The latest move by the Directorate General of Civil Aviation (DGCA), which had earlier asked the two airlines to take various corrective measures to address the engine woes, comes after certain issues flagged by US counterpart Federal Aviation Administration (FAA).
In a late evening statement, P&W said the recent Airworthiness Directives (ADs) would not cause any operational disruption for the operators.
The DGCA official said the requirement for replacement of High Pressure Compressor (HPC) front hub corrosion as mentioned by the FAA would also impact 15 engines powering IndiGo and GoAir's neo planes.
The AD requires replacement of HPC front hub corrosion and "action has to be taken within 120 days after effective date or before exceeding 6,180 cycles since new or within five years since the ship date as indicated the AD, whichever occurs first", he said.
The operators have to comply with the directive coming into effect from December 12.
In another AD issued on November 7, the FAA said replacement of some parts of certain P&W engine series installed on A320 neo has to be carried out.
The AD was for replacement of certain parts on "PW 1100 engines from Sl. No. 450 to 614 installed on A320 neo aircraft" to address failure of knife edge seal issue.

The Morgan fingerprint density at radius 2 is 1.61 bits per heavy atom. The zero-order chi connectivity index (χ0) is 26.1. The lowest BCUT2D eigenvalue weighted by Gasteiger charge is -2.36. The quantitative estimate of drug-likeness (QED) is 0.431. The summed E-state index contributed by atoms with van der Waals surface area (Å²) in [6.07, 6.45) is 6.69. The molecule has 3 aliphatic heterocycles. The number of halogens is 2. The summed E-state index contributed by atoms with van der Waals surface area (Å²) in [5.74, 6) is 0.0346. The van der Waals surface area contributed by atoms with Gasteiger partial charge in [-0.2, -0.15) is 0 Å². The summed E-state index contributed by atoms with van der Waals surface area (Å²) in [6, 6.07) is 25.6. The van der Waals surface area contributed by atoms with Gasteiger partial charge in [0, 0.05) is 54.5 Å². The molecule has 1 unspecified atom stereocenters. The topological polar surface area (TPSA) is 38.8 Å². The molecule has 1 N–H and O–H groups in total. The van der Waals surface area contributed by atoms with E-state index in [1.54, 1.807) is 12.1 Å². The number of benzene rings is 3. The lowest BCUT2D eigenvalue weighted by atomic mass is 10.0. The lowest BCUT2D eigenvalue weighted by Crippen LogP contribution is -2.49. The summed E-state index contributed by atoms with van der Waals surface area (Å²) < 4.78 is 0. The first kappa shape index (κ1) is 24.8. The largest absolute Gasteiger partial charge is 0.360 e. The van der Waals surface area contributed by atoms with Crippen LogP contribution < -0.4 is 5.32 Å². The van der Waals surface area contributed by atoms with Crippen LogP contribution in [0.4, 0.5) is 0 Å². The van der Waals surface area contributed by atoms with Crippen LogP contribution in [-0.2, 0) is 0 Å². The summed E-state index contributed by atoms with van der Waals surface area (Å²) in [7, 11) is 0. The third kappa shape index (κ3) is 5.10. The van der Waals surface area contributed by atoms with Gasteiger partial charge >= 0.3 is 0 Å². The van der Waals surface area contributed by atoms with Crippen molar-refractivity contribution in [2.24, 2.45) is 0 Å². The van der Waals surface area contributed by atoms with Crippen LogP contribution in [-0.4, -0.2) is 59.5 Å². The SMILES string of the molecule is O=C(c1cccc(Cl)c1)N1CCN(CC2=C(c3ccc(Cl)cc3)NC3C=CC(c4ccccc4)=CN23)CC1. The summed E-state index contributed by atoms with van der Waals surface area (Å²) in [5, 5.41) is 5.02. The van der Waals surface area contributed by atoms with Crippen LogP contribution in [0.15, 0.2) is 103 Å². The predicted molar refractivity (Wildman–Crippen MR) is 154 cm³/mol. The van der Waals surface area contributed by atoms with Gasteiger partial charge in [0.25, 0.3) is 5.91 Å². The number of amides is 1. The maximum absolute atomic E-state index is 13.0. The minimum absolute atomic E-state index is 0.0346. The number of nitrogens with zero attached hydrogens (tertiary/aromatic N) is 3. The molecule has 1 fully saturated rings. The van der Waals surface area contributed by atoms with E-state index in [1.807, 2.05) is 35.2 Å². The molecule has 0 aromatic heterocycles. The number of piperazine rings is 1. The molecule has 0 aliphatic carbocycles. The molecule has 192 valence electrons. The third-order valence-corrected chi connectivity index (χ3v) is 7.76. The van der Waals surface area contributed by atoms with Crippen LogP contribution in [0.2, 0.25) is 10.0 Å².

According to the official, Indigo and GoAir are compliant on the same.
"The DGCA has declared the ADs 'mandatory' and directed the Indian operators to comply within the period as indicated in the ADs," he said.
There were no immediate comments from IndiGo and GoAir.
P&W also said the engine parts would be replaced during planned future shop visit and is therefore predictable for operators.
"P&W is complying with the directives and working closely with our customers to ensure the process is completed within the required timeline," it added.
On Thursday, P&W said the ADs formalise guidance and communication shared with all operators.
Meanwhile, the DGCA on Thursday said it has asked Jet Airways and SpiceJet to take corrective action to address possible issues with their Boeing 737 MAX planes that could lead to "significant altitude loss" of the aircraft.
(This story has not been edited by Business Standard staff and is auto-generated from a syndicated feed.)